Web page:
December 12, 2017

MSNBC Rehires Contributor Sam Seder: ‘Sometimes You Just Get One Wrong’

“Don’t care re Polanski, but i hope if my daughter is ever raped it is by an older truly talented man w/ a great sense of mise en scene,” Mr. Seder’s tweet said.

Eight years later, Mr. Cernovich, an activist who pushed the #Pizzagate conspiracy theory, helped draw attention to the tweet and began to hound MSNBC’s media relations department and other journalists about Mr. Seder.

Mr. Cernovich did not immediately respond to a request for comment.

On his podcast, Mr. Seder accused Mr. Cernovich of attempting to silence his frequent criticism of President Trump and the Alabama Senate candidate Roy Moore.

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After MSNBC fired Mr. Seder, thousands of people signed a petition in protest, arguing that Mr. Cernovich had acted in bad faith, taking Mr. Seder’s tweet, which was meant to be satire, out of context.

Chris Hayes, one of the network’s star hosts, went public with his anger about MSNBC’s treatment of Mr. Seder, though he did not mention Mr. Seder by name.

“I reiterate my longstanding position that people shouldn’t be fired for a tweet, *particularly* one that is obviously being read in manifestly bad faith,” Mr. Hayes tweeted on Monday.

On Thursday, MSNBC walked back its position.

“We made our initial decision for the right reasons — because we don’t consider rape to be a funny topic to be joked about,” Mr. Griffin said in his statement. “But we’ve heard the feedback, and we understand the point Sam was trying to make in that tweet was actually in line with our values, even though the language was not. Sam will be welcome on our air going forward.”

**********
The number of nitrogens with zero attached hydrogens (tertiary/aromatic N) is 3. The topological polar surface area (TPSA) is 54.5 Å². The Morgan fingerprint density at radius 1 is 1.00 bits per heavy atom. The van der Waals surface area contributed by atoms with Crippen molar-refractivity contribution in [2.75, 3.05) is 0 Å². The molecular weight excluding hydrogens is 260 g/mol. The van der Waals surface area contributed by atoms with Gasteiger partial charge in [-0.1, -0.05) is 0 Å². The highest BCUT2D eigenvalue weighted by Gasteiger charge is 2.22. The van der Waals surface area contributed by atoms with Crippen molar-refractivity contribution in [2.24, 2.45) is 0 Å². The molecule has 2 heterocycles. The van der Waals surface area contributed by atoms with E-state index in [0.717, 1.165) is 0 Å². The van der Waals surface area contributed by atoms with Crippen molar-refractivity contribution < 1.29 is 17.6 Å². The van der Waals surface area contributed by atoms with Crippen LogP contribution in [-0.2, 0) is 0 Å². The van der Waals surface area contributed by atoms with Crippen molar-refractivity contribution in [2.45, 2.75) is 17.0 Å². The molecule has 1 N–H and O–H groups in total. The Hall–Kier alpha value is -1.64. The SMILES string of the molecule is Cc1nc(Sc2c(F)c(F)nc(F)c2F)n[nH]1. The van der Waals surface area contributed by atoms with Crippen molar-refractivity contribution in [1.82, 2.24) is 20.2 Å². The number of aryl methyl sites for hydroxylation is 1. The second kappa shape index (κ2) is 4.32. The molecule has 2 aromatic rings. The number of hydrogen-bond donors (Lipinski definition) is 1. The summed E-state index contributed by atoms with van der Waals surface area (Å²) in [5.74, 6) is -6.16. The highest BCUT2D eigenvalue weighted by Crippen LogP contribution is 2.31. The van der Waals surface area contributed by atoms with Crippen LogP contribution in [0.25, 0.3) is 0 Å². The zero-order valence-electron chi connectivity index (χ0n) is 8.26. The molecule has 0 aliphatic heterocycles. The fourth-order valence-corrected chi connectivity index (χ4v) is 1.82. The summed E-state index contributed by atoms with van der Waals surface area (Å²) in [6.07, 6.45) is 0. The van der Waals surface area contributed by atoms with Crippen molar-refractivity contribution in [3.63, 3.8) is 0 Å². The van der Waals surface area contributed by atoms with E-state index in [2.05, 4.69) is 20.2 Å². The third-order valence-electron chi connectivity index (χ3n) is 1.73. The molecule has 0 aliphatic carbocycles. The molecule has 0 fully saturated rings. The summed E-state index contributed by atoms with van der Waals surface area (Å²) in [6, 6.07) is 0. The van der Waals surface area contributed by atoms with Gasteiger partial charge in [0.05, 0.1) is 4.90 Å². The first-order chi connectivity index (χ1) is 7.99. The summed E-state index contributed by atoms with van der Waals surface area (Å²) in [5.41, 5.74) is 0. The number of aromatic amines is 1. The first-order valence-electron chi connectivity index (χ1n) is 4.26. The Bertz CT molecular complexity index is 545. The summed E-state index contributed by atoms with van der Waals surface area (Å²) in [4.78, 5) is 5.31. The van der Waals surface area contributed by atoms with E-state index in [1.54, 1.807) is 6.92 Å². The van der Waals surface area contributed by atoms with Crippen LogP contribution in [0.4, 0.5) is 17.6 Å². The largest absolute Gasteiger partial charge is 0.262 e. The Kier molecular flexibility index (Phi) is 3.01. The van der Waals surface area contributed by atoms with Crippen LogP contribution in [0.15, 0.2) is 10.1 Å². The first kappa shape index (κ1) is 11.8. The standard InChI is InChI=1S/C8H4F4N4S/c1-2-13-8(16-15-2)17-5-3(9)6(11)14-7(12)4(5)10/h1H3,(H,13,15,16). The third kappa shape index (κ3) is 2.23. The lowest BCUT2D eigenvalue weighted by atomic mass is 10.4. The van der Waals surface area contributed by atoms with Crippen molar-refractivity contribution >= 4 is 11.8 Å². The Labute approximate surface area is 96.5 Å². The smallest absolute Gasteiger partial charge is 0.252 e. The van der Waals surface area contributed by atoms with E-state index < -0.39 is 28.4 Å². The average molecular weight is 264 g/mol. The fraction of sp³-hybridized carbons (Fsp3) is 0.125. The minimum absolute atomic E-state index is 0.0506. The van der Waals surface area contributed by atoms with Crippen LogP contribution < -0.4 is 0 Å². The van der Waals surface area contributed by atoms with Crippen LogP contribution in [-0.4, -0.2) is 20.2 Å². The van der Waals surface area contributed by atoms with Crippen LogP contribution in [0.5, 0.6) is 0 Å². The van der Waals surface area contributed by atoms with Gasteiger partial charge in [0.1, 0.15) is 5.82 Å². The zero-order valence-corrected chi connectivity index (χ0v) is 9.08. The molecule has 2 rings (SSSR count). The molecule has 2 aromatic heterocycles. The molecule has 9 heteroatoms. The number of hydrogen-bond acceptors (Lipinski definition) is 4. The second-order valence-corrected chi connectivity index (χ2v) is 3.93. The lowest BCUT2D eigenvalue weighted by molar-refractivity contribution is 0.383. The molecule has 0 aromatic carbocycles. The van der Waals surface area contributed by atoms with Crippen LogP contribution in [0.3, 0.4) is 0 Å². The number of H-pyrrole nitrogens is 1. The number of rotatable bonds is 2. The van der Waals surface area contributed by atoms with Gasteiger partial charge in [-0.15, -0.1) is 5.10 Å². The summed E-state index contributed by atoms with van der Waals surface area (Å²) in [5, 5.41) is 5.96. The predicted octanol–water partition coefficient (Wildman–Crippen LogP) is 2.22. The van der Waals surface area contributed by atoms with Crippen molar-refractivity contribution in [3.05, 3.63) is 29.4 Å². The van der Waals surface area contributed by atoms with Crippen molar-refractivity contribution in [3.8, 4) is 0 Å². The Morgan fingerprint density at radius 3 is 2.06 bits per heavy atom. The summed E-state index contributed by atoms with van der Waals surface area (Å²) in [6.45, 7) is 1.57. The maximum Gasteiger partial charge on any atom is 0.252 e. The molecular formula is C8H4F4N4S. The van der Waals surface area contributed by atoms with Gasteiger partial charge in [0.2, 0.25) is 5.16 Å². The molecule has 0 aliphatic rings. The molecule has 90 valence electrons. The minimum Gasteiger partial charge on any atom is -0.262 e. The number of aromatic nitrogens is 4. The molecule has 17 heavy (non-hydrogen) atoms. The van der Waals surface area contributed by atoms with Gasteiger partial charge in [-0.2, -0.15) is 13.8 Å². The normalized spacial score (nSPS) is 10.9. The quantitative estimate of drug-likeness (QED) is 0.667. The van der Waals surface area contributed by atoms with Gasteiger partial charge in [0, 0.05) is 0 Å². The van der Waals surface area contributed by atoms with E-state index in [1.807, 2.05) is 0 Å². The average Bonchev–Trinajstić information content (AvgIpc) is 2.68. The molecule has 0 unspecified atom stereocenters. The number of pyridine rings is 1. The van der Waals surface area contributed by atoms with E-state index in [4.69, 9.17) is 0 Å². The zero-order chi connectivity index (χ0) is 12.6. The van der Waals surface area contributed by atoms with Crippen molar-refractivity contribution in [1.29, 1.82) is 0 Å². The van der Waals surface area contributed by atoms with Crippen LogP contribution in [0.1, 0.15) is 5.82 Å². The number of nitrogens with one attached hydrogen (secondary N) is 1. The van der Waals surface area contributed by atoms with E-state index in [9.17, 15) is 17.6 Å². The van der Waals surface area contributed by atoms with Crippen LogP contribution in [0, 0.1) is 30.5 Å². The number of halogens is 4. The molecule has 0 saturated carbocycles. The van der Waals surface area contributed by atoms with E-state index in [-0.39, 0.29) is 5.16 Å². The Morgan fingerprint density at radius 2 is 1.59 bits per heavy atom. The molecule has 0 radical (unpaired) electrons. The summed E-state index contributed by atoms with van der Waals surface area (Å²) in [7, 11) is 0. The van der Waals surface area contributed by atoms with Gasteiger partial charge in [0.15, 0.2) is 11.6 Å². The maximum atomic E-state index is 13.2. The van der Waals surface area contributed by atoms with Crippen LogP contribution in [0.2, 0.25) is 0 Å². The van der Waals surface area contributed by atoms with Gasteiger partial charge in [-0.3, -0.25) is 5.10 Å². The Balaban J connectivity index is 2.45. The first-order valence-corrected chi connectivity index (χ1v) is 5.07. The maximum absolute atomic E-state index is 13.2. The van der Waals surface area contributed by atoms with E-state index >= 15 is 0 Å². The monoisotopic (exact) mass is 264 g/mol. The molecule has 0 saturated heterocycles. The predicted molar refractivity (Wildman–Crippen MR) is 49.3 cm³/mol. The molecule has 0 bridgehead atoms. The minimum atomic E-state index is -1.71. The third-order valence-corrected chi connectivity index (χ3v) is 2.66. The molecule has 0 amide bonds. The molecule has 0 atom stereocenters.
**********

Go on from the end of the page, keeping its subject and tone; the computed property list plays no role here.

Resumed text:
Mr. Seder also released a statement, saying, “I appreciate MSNBC’s thoughtful reconsideration and willingness to understand the cynical motives of those who intentionally misrepresented my tweet for their own toxic, political purposes.”

He elaborated in a phone interview, saying of MSNBC: “I think they messed up, and I think they hopefully learned a lesson that you have to make an assessment on the substance. Media outlets in general have been very reluctant to do that, and I think it’s become so much more important in this era, both because of technology and because of, frankly, the depravity of some elements of our society.”

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Article source: https://www.nytimes.com/2017/12/07/business/media/msnbc-sam-seder.html?partner=rss&emc=rss

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